Tübingen, a German town close to Stuttgart literally turned into an African village from 21st to 24th July 2016.
The 7th edition of International Afrika Festival Tübingen created a unique opportunity for Germans and Africans from all parts of the country to come together and get immersed in African cultural activities.
Several traditional and modern African groups and bands provided non-stop entertainment to the guests throughout the Festival.
It was practically impossible to be hungry or thirsty. There were several stalls serving a variety of African dishes. Many German visitors to the Festival tasted African food for the first time and they really liked it. From what we saw at the queues, there is potential market for African food in Tübingen. An African entrepreneur should therefore grab the opportunity to establish a high class African restaurant in the area.
The huge field hosting the Festival had countless stalls where business people displayed African arts and handworks. It was possible to find everything African including clothes, statues, masks, earrings, bungles, sandals, shoes, baskets, agricultural produce, etc.
Several conferences and seminars were held during the Festival. In one of the conferences, African and German business experts discussed on and critically evaluated the German-African partnership. They also shared ideas on how to work together, improve and make best use of the partnership for the good of African countries and Germany.
Boris Palmer, the Mayor of Tübingen who attended the Festival with his family, displayed exceptional dancing skills as he led the procession. We can assure you that Mr Palmer is a very good dancer of traditional African music.
Founded in 2007 by Sunjo and Susan Tatah, the International Afrika Festival Tübingen is a four day annual event focused on celebrating African cultures and showcasing the continent’s contribution to humanity.
It celebrates diversity and promotes global peace by bringing together people irrespective of their countries of origin, religious background, gender and status.
The Festival provides an opportunity to promote African countries as tourist and investment destinations.
The Republic of Burundi was chosen as the country of honour at this year’s Festival.
Ms Tatah said she was very happy to have succeeded in organising this year’s Festival and thanked all who in one or another, contributed to the Festival’s success including artists, chefs, speakers, business people, security officers, ushers and medical staff.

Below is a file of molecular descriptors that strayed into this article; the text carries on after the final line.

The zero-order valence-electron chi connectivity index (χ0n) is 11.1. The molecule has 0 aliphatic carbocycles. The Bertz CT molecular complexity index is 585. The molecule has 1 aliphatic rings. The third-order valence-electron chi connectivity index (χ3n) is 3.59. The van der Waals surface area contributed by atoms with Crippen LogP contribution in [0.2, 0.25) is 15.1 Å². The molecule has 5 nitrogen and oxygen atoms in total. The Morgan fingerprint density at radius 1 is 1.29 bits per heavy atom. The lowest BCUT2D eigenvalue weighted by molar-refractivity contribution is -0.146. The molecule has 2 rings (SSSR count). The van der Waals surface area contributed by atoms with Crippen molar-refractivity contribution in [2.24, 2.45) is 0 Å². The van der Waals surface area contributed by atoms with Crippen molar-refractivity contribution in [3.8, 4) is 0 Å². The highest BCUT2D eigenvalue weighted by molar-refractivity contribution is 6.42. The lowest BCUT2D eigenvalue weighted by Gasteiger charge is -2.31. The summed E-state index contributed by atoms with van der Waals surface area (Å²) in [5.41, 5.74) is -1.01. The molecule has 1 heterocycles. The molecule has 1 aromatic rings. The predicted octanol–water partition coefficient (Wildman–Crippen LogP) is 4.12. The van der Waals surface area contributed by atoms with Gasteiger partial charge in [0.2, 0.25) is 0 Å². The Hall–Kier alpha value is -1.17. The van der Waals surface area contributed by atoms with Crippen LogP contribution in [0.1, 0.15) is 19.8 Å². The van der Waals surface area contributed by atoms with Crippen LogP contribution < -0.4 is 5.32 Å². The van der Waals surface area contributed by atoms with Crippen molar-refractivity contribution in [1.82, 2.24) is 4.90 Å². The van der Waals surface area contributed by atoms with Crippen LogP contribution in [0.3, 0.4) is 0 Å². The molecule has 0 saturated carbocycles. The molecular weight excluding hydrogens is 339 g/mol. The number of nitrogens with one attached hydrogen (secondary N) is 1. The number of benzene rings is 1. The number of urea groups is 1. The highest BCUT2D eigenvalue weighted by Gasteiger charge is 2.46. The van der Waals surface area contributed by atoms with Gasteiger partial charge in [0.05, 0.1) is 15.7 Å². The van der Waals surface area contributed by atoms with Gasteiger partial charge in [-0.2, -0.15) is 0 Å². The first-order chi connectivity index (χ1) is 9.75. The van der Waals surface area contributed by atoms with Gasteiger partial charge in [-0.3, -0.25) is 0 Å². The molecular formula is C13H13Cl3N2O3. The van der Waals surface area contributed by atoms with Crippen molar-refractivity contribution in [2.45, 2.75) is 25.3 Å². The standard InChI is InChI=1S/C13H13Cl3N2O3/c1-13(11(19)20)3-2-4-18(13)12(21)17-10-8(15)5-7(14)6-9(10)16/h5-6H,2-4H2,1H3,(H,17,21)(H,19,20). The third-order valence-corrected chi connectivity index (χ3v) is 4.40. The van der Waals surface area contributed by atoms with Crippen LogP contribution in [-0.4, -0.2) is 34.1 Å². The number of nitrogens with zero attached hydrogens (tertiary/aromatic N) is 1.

“I am very grateful to the entire African Diaspora for their enormous support in preparing and hosting the Festival. I’m also very grateful to the well-wishers and partners,” she said. “Special thanks to the local authorities, especially to our Mayor Boris Palmer, to the people of Tübingen and to all the Germans who came to the Festival. I’d also like to thank Stephen Ogongo, Editor of AfroNews Germany for coming to the Festival. I wish everybody peace and love till we meet again next year in Tübingen for a much bigger Festival.”
Some of the leading stars who entertained the guests at the Festival included Fyah T & Next Generation Family, Empress Black Omolo and Next Generation Band, Mamadee, Uwe Banton, X Maleya, Manita Gospel Choir, Adesa, Tu-brain Dagar Man, Burundi traditional dancers and the Ngoma Africa Band.
On Saturday night the spirit of Rumba descended upon all at the Festival as the Ngoma Africa Band took to the stage to belt out a number of popular East African hits such as “Jambo Bwana”, “Malaika”, “Sina Makosa” and many others.
Towards the end of their show that literally sent people wild, Ras Makunja, the leader of Ngoma Africa Band invited some of the fans including children on stage to display their dancing skills.
“It is important to interact with fans, make them feel important, and encourage kids to love our music,” Ras Makunja said.
It was indeed inspiring to see the way the kids were enjoying the music and dancing on stage.
Markus Walker, one of the Germans who attended the Festival described it as a “very important event” because it brings both Germans and Africans together.
“It is good to have a place to meet and celebrate. Some Germans fear Africans, I don’t know why,” Mr Walker said. “It is therefore important for Germans and Africans to come together, get to know each other and learn from each other while enjoying African music and food.”
Thomas Scherrmann, another German who has been attending the Festival for several years, said he liked “the open minded international atmosphere” at the Festival. “People respect each other here. It is important to connect people from different continents and help them understand each other. This can only happen when cultures meet,” he said.
“We have so many problems which we can only solve by working together. We have different skin colours but we are brothers and sisters. We have to stand together and help each other,” Mr Scherrmann added.
That was the exact objective of the Afrika Festival Tübingen: bringing people together to get to know each other, make friends, have a taste of African cultures and work together to address issues affecting the society.
By Stephen Ogongo Ongong’a
Other pictures taken during the Afrika Festival Tübingen